- Promise is the core of the theory and what obligation is based on.
- Parties have the power and unrestricted freedom to determine how their relationship is governed.
What is the classical theory of contract law?
- the reaction of the law is independent of the will of the parties.
- the timid, yet growing, acknowledgement of the category of commercial contracts, referred to as 'relational contracts', a category particularly linked to good faith.
What are the limits of the classical theory of contract law?
- The important factor isn't the promise made, but the fact of reliance on it.
- The source of obligation is reliance.
What is the reliance based theory of contract law?
- Under classical theory arguably any promise (even a social one) could be legally enforceable, whereas with the reliance based theory, the breach of contract is assessed in relation to the consequences of reliance.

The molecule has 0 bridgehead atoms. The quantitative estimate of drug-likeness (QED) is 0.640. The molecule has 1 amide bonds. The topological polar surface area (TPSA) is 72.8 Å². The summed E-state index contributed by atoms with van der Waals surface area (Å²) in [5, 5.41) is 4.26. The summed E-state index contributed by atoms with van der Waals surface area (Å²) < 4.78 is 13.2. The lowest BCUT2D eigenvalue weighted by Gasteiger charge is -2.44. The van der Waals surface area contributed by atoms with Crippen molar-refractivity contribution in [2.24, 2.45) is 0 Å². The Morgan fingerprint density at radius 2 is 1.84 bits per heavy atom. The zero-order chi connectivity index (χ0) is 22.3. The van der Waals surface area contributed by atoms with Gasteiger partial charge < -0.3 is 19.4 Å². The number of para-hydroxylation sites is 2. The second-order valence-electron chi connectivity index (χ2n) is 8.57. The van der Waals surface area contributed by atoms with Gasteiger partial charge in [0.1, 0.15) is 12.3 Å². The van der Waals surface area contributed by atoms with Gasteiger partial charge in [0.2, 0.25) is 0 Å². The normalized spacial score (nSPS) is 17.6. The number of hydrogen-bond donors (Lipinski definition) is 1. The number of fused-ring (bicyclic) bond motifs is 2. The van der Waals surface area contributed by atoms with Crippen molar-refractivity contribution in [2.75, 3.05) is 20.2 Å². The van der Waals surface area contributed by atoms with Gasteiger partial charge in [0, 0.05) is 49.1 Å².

How is reliance based theory better than classical?
- wholly executory contracts, which are enforceable after the mere exchange of promises.
- Promissory estoppel, which, although a source of obligation, is only a qualified source: it does not create any new obligations where none existed previously.
What are the problems with reliance based theories?
regards the rule book as a closed system of principles that are to be mechanically applied, and it is therefore divorced from the results in individual cases.
What is formalism?
Involve challenges to the rule book where it stands in the way of achieving justice.
What is realism?
Henderson v Merrett Syndicates Ltd (1995)
What case sets out contract law is superior to tort law because contracts can exclude tortious liability?
Does English Law recognise a general concept of good faith in terms of negotiation, content, or performance of contracts?
Yam Seng Pte Ltd v International Trade Corporation Ltd (2013) 'the conduct would be regarded as commercially unacceptable by reasonable and honest people'
- So far the principle has only been applied confidently in cases relating to 'relational contracts'
When may the principle of good faith apply? what case demonstrates this?
OTHER SETS BY THIS CREATOR
W19 - Mortgages
W18 and W19 - Theft
W18 Duress and Duress of Circumstance